Chris Hornby, Sport Development Manager at the World Professional Billiards and Snooker Association (WPBSA), shares why his organisation has signed-up to the Mental Health Charter for Sport and Recreation and how they have gone about producing an action plan.
Why did you sign-up to the Mental Health Charter for Sport and Recreation?
The WPBSA is a players’ association as well as a governing body and so has to care about its players’ wellbeing as much as uphold the governance and rules of the sport. Snooker and Billiards are individual sports which involve mental strength and determination as well as the skill and accuracy needed to win. With the pressure and travelling involved in the global schedule that our membership now plays in, the tour can be an isolating and lonely place for them should they not be playing well or feeling their best.
It was important for the WPBSA as an organisation to outline support available to its membership, staff around the tour/in the office, grass roots coaches/players and the fans.
The WPBSA is committed to breaking the negative stigma that has on occasion been associated to mental health problems and is looking to support its players to be open and honest with any difficulties they face.
How did you go about putting your action plan together?
We used the fantastic template - provided by Mind, Sport and Recreation Alliance and Professional Players Federation - to work from when we put the WPBSA plan together. As a starting point I simply reviewed each example given and tailored them to suit the size of our organisation, the work we had already in place or removed them completely if they were unsuitable for our sport. A lot of the tasks in this were very achievable and so it was easy to amend them to work for us.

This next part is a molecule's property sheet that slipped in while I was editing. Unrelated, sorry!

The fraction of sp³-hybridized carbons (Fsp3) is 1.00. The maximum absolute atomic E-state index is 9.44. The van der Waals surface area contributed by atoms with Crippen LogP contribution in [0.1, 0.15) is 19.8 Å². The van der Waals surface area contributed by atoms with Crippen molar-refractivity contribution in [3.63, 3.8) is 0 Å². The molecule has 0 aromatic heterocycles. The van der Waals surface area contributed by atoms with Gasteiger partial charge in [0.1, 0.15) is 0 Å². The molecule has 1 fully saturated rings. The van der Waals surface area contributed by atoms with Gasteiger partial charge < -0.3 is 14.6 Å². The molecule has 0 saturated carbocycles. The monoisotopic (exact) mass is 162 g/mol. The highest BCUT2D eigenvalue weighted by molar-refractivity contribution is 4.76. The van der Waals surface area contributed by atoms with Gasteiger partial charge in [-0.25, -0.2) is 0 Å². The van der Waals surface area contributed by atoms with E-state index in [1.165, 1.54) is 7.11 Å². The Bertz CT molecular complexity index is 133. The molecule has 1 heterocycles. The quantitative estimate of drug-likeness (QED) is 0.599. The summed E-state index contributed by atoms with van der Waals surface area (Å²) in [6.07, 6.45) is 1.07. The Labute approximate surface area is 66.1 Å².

Hayley Jarvis, Community Programmes Manager (Sport) for Mind, was more than helpful with reviewing what we had drafted, offering advice and providing support documentation around certain actions.
How have you found the action plan helpful?
The action plan has helped greatly with keeping us focused on the tasks we have committed to implement. I have kept it as a permanent item in my Sport Development update to the WPBSA board so there is no escape from the commitment we have made to the tasks included.
Alongside this with social media output and World Mental Health Day, WPBSA and World Snooker staff have also been made more aware of our plans and actions so far around mental health through display posters and emails using templates/literature Mind has provided.
What action have you committed to taking?
Our first action was through outlining our commitment to the Charter and creating specific areas within the WPBSA and World Snooker websites. We then pushed these new website additions through our social media output both promoting our commitment, but also the then upcoming World Mental Health Day.
Hayley attended our coaches seminar at the UK Championships in York in November 2015. This enabled us to get the message to our network of grass roots coaches across the globe. We are now looking to build on these easy steps by finding an ambassador/player role model who is willing to openly speak about current or previous mental health problems. This will not be easy for a player to do, so we have engaged with Hayley again to get some advice on the approach needed. Once someone is willing to talk we hope to produce case studies or articles to highlight that mental health problems are not uncommon and even top sportsmen and women can be affected by them.
Click here to find out more about the WPBSA.
The Charter steering group plans to share examples of action plans as part of the one-year anniversary celebration so keep an eye out for those!